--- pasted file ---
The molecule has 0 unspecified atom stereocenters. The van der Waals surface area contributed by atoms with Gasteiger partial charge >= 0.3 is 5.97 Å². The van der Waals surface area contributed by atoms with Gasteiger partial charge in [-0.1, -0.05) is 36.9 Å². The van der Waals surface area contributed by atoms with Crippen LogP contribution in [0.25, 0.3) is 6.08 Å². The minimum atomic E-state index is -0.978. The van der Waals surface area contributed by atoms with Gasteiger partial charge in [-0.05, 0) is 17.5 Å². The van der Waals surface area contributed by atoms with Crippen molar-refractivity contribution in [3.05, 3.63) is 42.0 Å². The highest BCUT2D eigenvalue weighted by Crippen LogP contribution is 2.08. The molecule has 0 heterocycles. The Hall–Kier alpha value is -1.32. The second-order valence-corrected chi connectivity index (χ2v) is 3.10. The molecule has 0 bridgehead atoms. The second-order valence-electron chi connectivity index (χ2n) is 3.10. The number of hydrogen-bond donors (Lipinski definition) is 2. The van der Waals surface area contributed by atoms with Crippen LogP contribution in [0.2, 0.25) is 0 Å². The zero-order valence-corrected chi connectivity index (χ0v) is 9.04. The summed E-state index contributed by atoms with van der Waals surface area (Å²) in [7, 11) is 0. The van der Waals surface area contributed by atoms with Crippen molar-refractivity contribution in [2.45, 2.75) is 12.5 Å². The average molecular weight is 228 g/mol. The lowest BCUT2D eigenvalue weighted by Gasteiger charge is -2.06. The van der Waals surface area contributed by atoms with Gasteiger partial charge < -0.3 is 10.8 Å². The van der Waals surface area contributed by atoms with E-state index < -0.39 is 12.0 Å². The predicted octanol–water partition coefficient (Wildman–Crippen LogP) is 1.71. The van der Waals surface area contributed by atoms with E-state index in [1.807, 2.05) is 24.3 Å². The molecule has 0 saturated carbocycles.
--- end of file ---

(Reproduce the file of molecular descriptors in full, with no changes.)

The molecule has 0 unspecified atom stereocenters. The van der Waals surface area contributed by atoms with Gasteiger partial charge >= 0.3 is 5.97 Å². The van der Waals surface area contributed by atoms with Gasteiger partial charge in [-0.1, -0.05) is 36.9 Å². The van der Waals surface area contributed by atoms with Crippen LogP contribution in [0.25, 0.3) is 6.08 Å². The minimum atomic E-state index is -0.978. The van der Waals surface area contributed by atoms with Gasteiger partial charge in [-0.05, 0) is 17.5 Å². The van der Waals surface area contributed by atoms with Crippen molar-refractivity contribution in [3.05, 3.63) is 42.0 Å². The highest BCUT2D eigenvalue weighted by Crippen LogP contribution is 2.08. The molecule has 0 heterocycles. The Hall–Kier alpha value is -1.32. The second-order valence-corrected chi connectivity index (χ2v) is 3.10. The molecule has 0 bridgehead atoms. The second-order valence-electron chi connectivity index (χ2n) is 3.10. The number of hydrogen-bond donors (Lipinski definition) is 2. The van der Waals surface area contributed by atoms with Crippen LogP contribution in [0.2, 0.25) is 0 Å². The zero-order valence-corrected chi connectivity index (χ0v) is 9.04. The summed E-state index contributed by atoms with van der Waals surface area (Å²) in [7, 11) is 0. The van der Waals surface area contributed by atoms with Crippen molar-refractivity contribution in [2.45, 2.75) is 12.5 Å². The average molecular weight is 228 g/mol. The lowest BCUT2D eigenvalue weighted by Gasteiger charge is -2.06. The van der Waals surface area contributed by atoms with Gasteiger partial charge < -0.3 is 10.8 Å². The van der Waals surface area contributed by atoms with E-state index < -0.39 is 12.0 Å². The predicted octanol–water partition coefficient (Wildman–Crippen LogP) is 1.71. The van der Waals surface area contributed by atoms with E-state index in [1.807, 2.05) is 24.3 Å². The molecule has 0 saturated carbocycles.